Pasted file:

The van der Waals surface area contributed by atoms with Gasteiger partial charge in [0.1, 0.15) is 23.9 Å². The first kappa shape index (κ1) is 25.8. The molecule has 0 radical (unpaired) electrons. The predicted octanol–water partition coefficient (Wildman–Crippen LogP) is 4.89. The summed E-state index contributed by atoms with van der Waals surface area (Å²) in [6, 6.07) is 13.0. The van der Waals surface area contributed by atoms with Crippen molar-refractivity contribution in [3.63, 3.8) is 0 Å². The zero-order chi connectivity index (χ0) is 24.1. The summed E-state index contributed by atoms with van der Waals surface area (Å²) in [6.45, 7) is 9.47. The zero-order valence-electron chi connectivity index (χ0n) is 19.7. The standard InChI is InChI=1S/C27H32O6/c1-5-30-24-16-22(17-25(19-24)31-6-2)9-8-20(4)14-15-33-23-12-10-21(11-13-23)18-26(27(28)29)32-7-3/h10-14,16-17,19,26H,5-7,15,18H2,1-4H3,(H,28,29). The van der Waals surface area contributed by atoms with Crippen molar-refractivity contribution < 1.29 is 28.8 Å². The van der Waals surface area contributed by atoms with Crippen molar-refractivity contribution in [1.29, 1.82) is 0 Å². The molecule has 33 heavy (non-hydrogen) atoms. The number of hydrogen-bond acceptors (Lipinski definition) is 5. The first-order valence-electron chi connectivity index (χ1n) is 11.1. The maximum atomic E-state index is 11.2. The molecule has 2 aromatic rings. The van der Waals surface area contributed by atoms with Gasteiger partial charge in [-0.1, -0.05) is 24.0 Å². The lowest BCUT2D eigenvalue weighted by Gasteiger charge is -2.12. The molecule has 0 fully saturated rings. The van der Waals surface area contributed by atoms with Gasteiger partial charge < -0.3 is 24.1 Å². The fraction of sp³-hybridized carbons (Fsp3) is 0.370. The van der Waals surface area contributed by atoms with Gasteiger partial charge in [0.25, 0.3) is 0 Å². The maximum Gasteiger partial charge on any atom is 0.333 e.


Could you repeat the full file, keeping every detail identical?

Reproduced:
The van der Waals surface area contributed by atoms with Gasteiger partial charge in [0.1, 0.15) is 23.9 Å². The first kappa shape index (κ1) is 25.8. The molecule has 0 radical (unpaired) electrons. The predicted octanol–water partition coefficient (Wildman–Crippen LogP) is 4.89. The summed E-state index contributed by atoms with van der Waals surface area (Å²) in [6, 6.07) is 13.0. The van der Waals surface area contributed by atoms with Crippen molar-refractivity contribution in [3.63, 3.8) is 0 Å². The zero-order chi connectivity index (χ0) is 24.1. The summed E-state index contributed by atoms with van der Waals surface area (Å²) in [6.45, 7) is 9.47. The zero-order valence-electron chi connectivity index (χ0n) is 19.7. The standard InChI is InChI=1S/C27H32O6/c1-5-30-24-16-22(17-25(19-24)31-6-2)9-8-20(4)14-15-33-23-12-10-21(11-13-23)18-26(27(28)29)32-7-3/h10-14,16-17,19,26H,5-7,15,18H2,1-4H3,(H,28,29). The van der Waals surface area contributed by atoms with Crippen molar-refractivity contribution < 1.29 is 28.8 Å². The van der Waals surface area contributed by atoms with Crippen molar-refractivity contribution in [1.29, 1.82) is 0 Å². The molecule has 33 heavy (non-hydrogen) atoms. The number of hydrogen-bond acceptors (Lipinski definition) is 5. The first-order valence-electron chi connectivity index (χ1n) is 11.1. The maximum atomic E-state index is 11.2. The molecule has 2 aromatic rings. The van der Waals surface area contributed by atoms with Gasteiger partial charge in [-0.1, -0.05) is 24.0 Å². The lowest BCUT2D eigenvalue weighted by Gasteiger charge is -2.12. The molecule has 0 fully saturated rings. The van der Waals surface area contributed by atoms with Gasteiger partial charge < -0.3 is 24.1 Å². The fraction of sp³-hybridized carbons (Fsp3) is 0.370. The van der Waals surface area contributed by atoms with Gasteiger partial charge in [0.25, 0.3) is 0 Å². The maximum Gasteiger partial charge on any atom is 0.333 e.